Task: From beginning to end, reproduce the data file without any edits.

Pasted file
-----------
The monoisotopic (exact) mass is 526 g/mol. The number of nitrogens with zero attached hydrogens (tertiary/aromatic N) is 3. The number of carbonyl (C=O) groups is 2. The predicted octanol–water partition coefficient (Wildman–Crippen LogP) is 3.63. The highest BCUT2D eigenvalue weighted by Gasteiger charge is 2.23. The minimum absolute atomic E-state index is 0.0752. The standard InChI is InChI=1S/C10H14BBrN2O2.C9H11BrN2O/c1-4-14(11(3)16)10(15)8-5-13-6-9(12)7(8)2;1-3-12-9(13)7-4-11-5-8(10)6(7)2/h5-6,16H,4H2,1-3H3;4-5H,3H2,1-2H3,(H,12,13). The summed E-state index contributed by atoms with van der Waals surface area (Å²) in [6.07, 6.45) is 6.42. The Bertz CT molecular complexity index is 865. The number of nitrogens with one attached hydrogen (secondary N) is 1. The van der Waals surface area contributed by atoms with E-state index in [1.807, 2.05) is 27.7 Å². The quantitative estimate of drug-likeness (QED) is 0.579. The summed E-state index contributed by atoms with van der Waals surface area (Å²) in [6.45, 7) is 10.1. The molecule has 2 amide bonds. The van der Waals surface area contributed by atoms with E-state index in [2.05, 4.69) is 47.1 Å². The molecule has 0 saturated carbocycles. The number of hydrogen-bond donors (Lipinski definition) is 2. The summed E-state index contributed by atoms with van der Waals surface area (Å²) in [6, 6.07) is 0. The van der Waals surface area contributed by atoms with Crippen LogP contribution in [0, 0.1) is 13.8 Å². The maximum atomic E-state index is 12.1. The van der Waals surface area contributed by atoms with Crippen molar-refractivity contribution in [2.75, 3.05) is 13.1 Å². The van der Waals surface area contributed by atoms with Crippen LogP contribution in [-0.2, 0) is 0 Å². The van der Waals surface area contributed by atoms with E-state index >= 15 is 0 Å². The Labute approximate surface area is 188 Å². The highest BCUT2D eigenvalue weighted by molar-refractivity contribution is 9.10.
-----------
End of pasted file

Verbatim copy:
The monoisotopic (exact) mass is 526 g/mol. The number of nitrogens with zero attached hydrogens (tertiary/aromatic N) is 3. The number of carbonyl (C=O) groups is 2. The predicted octanol–water partition coefficient (Wildman–Crippen LogP) is 3.63. The highest BCUT2D eigenvalue weighted by Gasteiger charge is 2.23. The minimum absolute atomic E-state index is 0.0752. The standard InChI is InChI=1S/C10H14BBrN2O2.C9H11BrN2O/c1-4-14(11(3)16)10(15)8-5-13-6-9(12)7(8)2;1-3-12-9(13)7-4-11-5-8(10)6(7)2/h5-6,16H,4H2,1-3H3;4-5H,3H2,1-2H3,(H,12,13). The summed E-state index contributed by atoms with van der Waals surface area (Å²) in [6.07, 6.45) is 6.42. The Bertz CT molecular complexity index is 865. The number of nitrogens with one attached hydrogen (secondary N) is 1. The van der Waals surface area contributed by atoms with E-state index in [1.807, 2.05) is 27.7 Å². The quantitative estimate of drug-likeness (QED) is 0.579. The summed E-state index contributed by atoms with van der Waals surface area (Å²) in [6.45, 7) is 10.1. The molecule has 2 amide bonds. The van der Waals surface area contributed by atoms with E-state index in [2.05, 4.69) is 47.1 Å². The molecule has 0 saturated carbocycles. The number of hydrogen-bond donors (Lipinski definition) is 2. The summed E-state index contributed by atoms with van der Waals surface area (Å²) in [6, 6.07) is 0. The van der Waals surface area contributed by atoms with Crippen LogP contribution in [0, 0.1) is 13.8 Å². The maximum atomic E-state index is 12.1. The van der Waals surface area contributed by atoms with Crippen molar-refractivity contribution in [2.75, 3.05) is 13.1 Å². The van der Waals surface area contributed by atoms with Crippen LogP contribution in [-0.2, 0) is 0 Å². The van der Waals surface area contributed by atoms with E-state index >= 15 is 0 Å². The Labute approximate surface area is 188 Å². The highest BCUT2D eigenvalue weighted by molar-refractivity contribution is 9.10.